Moving certain elections to even-numbered years

local elections in New York State

I went to the local Price Chopper grocery store yesterday to buy some items. There were two people at a table in the entryway. One asked if I was registered to vote. I said truthfully, “Always.” They were pleased as they were participating in National Voter Registration Day. I had no idea. 

Then I asked them about a piece of New York State legislation, Assembly Bill A4282B/Senate Bill S3505B, moving certain elections to even-numbered years.

It was passed in June 2023, but I hadn’t heard about it being signed by Governor Kathy Hochul. As it turns out, at least as of September 18, she had not. There are over 400 bills that “need to be sent to her desk for signature – or veto. “

Reinvent Albany, the Citizens Union of the City of New York, and Common Cause New York support the legislation. “We believe this legislation will strengthen local democracy in the state by bringing more people to vote for local offices, leading to a more representative voting population and a stronger mandate for elected officials.

“The benefits of holding local elections during even-numbered (‘on-cycle’) years have been thoroughly documented in research, and dozens of towns, cities, and states have successfully made that transition in the previous decade. Good government groups and election advocates support this reform, as does the public.”

Conversely, John Quigley, Ulster County Board of Elections Commissioner (Republican), notes, “While the intentions of these bills may appear well-intentioned, the move to align certain local elections with even-numbered years carries significant risks for voters.  Decreased turnout, diluted focus on local issues, limited voter engagement, reduced accountability, and the potential for increased partisanship are all concerns that should be carefully considered. “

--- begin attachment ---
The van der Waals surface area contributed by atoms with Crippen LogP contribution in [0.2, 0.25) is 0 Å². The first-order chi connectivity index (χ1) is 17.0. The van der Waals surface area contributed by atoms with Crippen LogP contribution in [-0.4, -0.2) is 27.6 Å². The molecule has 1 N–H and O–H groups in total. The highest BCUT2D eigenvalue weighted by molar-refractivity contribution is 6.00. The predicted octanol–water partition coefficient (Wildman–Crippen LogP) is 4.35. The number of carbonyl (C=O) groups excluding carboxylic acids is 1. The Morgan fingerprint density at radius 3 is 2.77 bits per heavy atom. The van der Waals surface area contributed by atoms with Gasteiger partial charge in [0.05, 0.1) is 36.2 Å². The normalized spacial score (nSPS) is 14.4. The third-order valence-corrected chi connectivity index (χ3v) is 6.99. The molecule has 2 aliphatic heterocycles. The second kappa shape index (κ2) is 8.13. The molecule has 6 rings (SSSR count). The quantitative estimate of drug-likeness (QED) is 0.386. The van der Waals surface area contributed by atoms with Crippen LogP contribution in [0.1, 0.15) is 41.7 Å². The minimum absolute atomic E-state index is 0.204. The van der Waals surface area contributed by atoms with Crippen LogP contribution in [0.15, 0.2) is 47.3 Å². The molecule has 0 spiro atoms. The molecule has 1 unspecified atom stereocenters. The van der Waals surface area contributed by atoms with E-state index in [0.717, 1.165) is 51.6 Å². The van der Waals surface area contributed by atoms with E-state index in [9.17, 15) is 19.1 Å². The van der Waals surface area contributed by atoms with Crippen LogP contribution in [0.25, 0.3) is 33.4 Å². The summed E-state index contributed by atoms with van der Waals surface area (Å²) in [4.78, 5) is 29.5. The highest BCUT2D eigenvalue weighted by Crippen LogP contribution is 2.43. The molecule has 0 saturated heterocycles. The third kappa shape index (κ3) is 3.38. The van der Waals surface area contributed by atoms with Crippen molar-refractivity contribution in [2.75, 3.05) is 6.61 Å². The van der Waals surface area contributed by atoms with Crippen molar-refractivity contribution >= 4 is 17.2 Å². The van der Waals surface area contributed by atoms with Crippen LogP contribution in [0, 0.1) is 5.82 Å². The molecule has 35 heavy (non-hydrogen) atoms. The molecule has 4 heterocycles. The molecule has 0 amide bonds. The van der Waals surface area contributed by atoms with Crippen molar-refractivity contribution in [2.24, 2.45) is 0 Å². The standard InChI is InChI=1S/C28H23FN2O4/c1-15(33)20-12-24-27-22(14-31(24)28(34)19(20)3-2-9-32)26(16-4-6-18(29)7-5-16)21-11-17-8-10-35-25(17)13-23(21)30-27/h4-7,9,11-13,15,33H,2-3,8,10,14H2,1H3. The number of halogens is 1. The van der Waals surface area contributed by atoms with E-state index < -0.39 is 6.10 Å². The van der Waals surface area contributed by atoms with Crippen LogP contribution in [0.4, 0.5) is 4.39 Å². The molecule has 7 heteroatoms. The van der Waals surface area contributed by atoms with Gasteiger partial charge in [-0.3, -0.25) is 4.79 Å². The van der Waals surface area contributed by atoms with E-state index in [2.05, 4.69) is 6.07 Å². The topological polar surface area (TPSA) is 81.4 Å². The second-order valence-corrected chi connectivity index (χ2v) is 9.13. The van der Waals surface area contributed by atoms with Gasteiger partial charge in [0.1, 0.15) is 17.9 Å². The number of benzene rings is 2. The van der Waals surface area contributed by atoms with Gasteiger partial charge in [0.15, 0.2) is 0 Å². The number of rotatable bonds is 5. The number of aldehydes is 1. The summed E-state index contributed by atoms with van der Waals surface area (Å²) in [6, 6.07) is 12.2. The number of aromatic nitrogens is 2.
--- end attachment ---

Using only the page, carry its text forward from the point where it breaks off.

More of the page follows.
My take

Do I agree with a branch of Common Cause or a Republican BoE official? The latter, big time. The voter initiative folks I met agreed with me, FWIW. There may be a greater voter turnout because of the top of the ballot. But will the voters have time/inclination to look at the local issues and candidates?

The even-numbered years encompass the US House of Representatives, state Assembly, and state Assembly races. Some of the even years will have the Presidential elections, the others, the statewide races for governor, comptroller, and attorney general. The US Senate races will also fall in an even year. How are local issues and candidates going to get the oxygen they need?

An interesting element of the bill is that it only pertains to local elections outside New York City. This rubs me wrong and could aggravate the ongoing upstate/downstate fissure.

Moreover, when vacancies exist in many offices, the state Constitution promptly mandates a special election.  So, odd-year elections wouldn’t be eliminated anyway. Also, I think a change of such magnitude should be addressed by Constitutional amendment, not legislation.

So I wrote to the governor. I do that too infrequently, but this issue roiled this old poli sci major’s stomach.

Author: Roger

I'm a librarian. I hear music, even when it's not being played. I used to work at a comic book store, and it still informs my life. I won once on JEOPARDY! - ditto.

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